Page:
Traditional launch vehicles support both human and cargo payloads through a vertical launch platform and are built specifically for each mission. Non-traditional or alternative flight modes involve horizontal capabilities for both orbital and suborbital reusable vehicles (SRV).

Reusability – In March 2017, the industry achieved a milestone when SpaceX successfully launched the SES-10 satellite aboard a previously flown first stage of a Falcon 9 booster. The concept of a reusability to reduce the cost of access to space has long been discussed in the space industry.

One of the greatest lessons NASA learned from the Space Shuttle Program is that the economic benefits of “reusability” can only be reaped if routine flight-to-flight operation of the element returns it functionally intact. That means that the element is designed so that it is not required to be routinely taken apart -- that critical vehicle structures and mechanisms do not require disassembly and re-assembly between routine flights; that critical electrical and electronic connections need not be disconnected and that fluid and gas hoses, tubes, and ducts need not be disconnected.   

Space Tourism – For suborbital and orbital reusable vehicles, the space tourism market is a driving factor. There are also Department of Defense (DoD) applications for both orbital and suborbital horizontal launches that are not discussed in this commercial-focused analysis.


What It Means to Kennedy Space Center

KSC is encouraging collaboration across the space market in order to advance the technology toward fully reusable launch vehicles.  Working with commercial partners to establish this capability will dramatically lower the cost of space access and help to create the levels of demand that participants have desired since the beginning of commercial space.

Development of the small satellite market is generating increasing demand, and the growing  activity in this sub-market could be beneficial to pushing other aspects of the larger space market forward as well.


Future Markets

In-Orbit Activities – The in-orbit activities that hold the most market potential include research and development services, manufacturing, satellite refueling, and orbital debris monitoring and management. Most funding for in-orbit activities is dedicated to research and development and many prizes are offered to stimulate interest. These include NASA’s Innovative Advanced Concepts (NIAC), the Google Lunar X Prize, and NASA’s Innovative Lunar Demonstrations.

Space Debris –The International Space Station (ISS), which was assembled in orbit from 1998 to 2011, provides a unique learning platform, but also requires constant monitoring of space debris that could cause damage. Also, as Earth’s orbit becomes more congested with satellites and other spacecraft, space situational awareness continues its importance.  To address this threat, the U.S., European Union, and Australia have programs in place to ensure monitoring and tracking of space debris.

Space Based Solar Power (SBSP) - The advantage of placing solar collectors in geosynchronous Earth orbit (GEO), about 36,000 kilometers above Earth, is that energy from the sun can be collected constantly and without obstruction, unaffected by the Earth’s day/night cycle. Limits on SBSP are technology and cost. SBSP is not forecast to be a competitive market for at least 15 years.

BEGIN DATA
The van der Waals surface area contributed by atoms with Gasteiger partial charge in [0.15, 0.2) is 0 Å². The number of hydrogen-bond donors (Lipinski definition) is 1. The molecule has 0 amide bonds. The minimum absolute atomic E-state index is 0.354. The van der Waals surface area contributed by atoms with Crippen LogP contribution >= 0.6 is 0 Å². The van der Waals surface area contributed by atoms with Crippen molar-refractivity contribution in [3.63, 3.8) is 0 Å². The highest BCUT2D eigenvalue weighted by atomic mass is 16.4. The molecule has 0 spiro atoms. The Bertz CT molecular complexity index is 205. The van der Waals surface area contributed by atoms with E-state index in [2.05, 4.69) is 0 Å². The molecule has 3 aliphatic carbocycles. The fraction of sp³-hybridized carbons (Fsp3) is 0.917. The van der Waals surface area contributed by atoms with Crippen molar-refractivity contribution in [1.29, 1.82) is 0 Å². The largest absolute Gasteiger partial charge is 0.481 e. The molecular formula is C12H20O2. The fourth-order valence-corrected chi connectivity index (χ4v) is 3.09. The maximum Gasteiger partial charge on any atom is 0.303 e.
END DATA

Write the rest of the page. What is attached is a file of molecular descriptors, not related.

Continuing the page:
Point-To-Point (PTP) Transportation - Fast Forward is a high speed global point-to-point transportation investigative group that proposes a national strategy for moving the PTP model forward. This includes the pairing of the suborbital reusable technology and market with them high-speed aviation technology and market. This pairing can be an important stepping stone to the development of a robust high speed global PTP industry and eventually to safe, reliable, and affordable (i.e. reusable) access to space. As with other facets of spaceflight, the lower cost of access will drive higher demand. This is the most forward looking of the future markets.


Ground–Based ‘Virtual’ Space Theme Park - A potential new market is the ground-based ‘virtual’ theme park. This market will provide for an integrated ground and space-based destination, including attractions with a space theme for the purpose of education and entertainment. This market could provide the capability to establish ground-based capability with a transition into a probable space-based entertainment center.


What It Means to Kennedy Space Center

Future markets offer KSC the opportunity to establish a sustainability brand by promoting the management of space debris and solar power as capabilities that could promote a sustainable atmosphere and a renewable energy source. A long-term focus would be to encourage in-orbit maintenance activities to help promote the re-use of items in space versus consistently launching new items. This would be the beginning of the life cycle cost approach for the space market.

PTP travel has an incredibly high price point and is best suited for dense metropolitan areas such as London and Tokyo for potential customers. Based on its more remote location, KSC should not focus commercialization efforts on this future market.

A Ground–Based ‘Virtual’ Space Theme Park could fit well within the KSC Visitors Complex, a theme park tourist destination. This could provide a unique partnership opportunity between KSC and any of the Orlando theme parks. In addition to generating commercial opportunities for KSC, it could promote interest in the space market and stimulate student interest in STEM-related career paths.